Summer Vacation: AAA's advice on traveling with children
Summer breaks are wonderful times to hit the road with the kids. It can be a great adventure for the entire family, but has the potential to frazzle the nerves of even the most experienced parent or grandparent. The good news is with some planning and patience, road trips can be the adventure of a lifetime for your family. Knowing how to make the journey a smooth one will help. Here's some basic advice to help.
Plan ahead - Simple advice but critical for taking kids on the road. Know the route you are taking. Are there places to stop and let the kids explore? Remember, little ones need to get out and roam every hour or two. Plan stops that have the essentials - safe areas to explore or have a snack and most importantly restrooms!
Coordinate - Include the children in the planning. Let everyone give ideas for where to go either along the route or at your destination. Having a say in the adventure helps keep children engaged. They can even map the route or look up information about their part of the trip.
Take your time - The best thing you can take on the journey is your time and attention. Children love to explore and don't always understand or care about the time pressures of travel. Add time to the schedule for exploring new places, a quick game of freeze tag or just answering the multitude of questions about the new places they are seeing will help you keep your cool and enjoy the trip even more.
Pack thoughtfully - remember young children and even teens get bored easily in the car. Keep the activities coming! Have new games, toys or activities on hand and pull something new out as their attention lags. Having a few extra games, both for the whole car (I spy, or license plate bingo) and well as individual activities (books, puzzles, crayons, etc.) can keep everyone happy and the driver focused on the road. And while the very best activities for your children are the ones that include you, there is nothing wrong with using some child-friendly apps on a phone or tablet to help pass the time as well.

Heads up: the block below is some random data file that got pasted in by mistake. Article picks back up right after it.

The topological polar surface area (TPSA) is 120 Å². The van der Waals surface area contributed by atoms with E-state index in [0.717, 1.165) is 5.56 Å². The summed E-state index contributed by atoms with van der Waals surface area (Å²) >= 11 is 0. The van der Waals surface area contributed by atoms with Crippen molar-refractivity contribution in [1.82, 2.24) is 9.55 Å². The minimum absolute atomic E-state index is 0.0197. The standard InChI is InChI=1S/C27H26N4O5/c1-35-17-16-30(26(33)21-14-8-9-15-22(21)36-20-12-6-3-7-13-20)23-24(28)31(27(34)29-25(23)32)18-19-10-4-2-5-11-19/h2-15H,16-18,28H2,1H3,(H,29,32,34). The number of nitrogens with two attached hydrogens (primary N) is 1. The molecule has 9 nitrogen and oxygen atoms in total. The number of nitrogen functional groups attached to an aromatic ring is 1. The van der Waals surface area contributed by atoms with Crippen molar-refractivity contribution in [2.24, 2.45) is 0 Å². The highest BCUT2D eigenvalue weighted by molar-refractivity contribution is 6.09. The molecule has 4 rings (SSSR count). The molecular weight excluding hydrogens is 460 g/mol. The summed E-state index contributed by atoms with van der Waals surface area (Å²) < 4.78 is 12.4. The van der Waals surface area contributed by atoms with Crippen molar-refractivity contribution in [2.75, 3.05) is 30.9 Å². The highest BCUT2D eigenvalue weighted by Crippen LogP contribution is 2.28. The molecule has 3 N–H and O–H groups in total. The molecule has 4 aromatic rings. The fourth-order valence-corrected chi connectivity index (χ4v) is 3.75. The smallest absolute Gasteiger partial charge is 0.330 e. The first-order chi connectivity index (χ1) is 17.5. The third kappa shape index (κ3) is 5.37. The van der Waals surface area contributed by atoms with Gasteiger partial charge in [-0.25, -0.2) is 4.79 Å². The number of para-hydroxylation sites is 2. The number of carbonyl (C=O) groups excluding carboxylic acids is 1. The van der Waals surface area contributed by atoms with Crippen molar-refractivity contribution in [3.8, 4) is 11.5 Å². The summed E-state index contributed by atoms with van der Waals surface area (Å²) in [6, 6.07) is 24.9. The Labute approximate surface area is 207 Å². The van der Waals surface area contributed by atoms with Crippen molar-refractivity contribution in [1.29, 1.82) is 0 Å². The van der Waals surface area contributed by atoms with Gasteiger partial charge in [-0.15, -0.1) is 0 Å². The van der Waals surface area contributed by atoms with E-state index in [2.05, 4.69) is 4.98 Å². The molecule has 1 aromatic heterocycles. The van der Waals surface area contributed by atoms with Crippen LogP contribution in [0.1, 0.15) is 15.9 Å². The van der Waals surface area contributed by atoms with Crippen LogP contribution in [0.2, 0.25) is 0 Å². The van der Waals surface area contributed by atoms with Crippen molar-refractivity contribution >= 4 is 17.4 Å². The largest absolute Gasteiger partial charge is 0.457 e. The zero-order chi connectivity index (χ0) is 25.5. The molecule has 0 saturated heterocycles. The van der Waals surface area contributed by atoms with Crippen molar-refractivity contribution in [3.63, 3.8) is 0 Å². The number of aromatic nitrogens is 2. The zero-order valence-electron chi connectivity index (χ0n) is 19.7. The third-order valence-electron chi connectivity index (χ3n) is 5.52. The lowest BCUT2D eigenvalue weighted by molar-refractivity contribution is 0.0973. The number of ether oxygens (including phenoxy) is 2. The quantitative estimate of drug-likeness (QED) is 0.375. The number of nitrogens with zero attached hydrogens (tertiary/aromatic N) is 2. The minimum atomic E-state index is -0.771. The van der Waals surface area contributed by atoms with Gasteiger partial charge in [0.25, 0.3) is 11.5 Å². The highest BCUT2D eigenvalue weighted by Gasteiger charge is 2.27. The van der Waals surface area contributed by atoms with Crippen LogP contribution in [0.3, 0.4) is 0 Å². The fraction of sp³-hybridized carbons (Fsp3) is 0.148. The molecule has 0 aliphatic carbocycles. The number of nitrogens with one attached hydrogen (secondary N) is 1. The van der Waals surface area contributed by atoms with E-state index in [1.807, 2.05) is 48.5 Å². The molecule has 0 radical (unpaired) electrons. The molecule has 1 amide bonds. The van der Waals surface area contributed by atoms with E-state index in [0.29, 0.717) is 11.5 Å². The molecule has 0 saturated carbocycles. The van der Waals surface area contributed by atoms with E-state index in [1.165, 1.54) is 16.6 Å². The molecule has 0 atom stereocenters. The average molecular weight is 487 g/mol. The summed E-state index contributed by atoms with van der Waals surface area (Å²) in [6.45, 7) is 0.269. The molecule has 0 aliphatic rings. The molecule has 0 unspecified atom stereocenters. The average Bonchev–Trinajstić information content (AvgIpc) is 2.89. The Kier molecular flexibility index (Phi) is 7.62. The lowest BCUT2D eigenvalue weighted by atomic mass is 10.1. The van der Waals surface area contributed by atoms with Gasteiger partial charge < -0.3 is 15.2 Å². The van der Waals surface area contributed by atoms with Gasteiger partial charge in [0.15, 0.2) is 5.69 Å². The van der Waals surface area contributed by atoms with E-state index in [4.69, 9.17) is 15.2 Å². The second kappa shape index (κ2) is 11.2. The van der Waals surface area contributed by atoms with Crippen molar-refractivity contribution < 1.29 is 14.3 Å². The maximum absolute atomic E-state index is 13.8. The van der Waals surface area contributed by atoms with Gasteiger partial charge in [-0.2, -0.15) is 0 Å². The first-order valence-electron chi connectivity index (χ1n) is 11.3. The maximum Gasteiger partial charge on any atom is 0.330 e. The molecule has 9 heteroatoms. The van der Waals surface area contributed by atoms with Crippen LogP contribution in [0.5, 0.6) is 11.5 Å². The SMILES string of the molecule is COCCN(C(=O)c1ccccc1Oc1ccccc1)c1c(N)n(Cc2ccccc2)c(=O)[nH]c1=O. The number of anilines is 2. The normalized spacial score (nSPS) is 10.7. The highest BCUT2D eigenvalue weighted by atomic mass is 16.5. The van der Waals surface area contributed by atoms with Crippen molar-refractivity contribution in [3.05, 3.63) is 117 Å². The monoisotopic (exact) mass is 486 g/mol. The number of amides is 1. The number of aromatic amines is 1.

Be prepared for the weather - children who are dressed comfortably for the weather and terrain will be happier in new environments.
Start a travel journal - Get your kids to draw or list things they've seen and interesting foods they've tried. They could collect postcards from places you visit and write themselves a memory message on the back to remember the trip.
Whatever you do to make the trip a great experience remember to keep safety in mind as well. Everyone stays properly buckled up throughout the journey. That way, the family comes home with fond memories of the adventure, safe and sound.
About the Author
Dr. Georjeane L. Blumling earned her Ph.D. in Urban Studies and Public Administration at Old Dominion University in 2009. She is currently the Vice President of Public Affairs for AAA Tidewater Virginia where she manages the public affairs/traffic safety department, oversees community outreach programs, and is a registered lobbyist in the Commonwealth of Virginia to advocate for traffic safety. Dr. Blumling is also a certified AAA Driver Improvement Instructor and serves on a variety of state level task forces.
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Whether it is helping a child with homework, volunteering at a school event or simply working with teachers when an issue arises, parents are taking an active role in our schools. A recent survey shows that levels of parent involvement are increasing. But, there is always room for the school division to create new opportunities for parents and the community to become in engaged. We wanted to know how satisfied parents are with current opportunities and what barriers may be keeping them from being more involved. The school division recently worked with the local research firm Issues and Answers to survey parents about their involvement and communication needs. You can learn more about the survey and see the results here.
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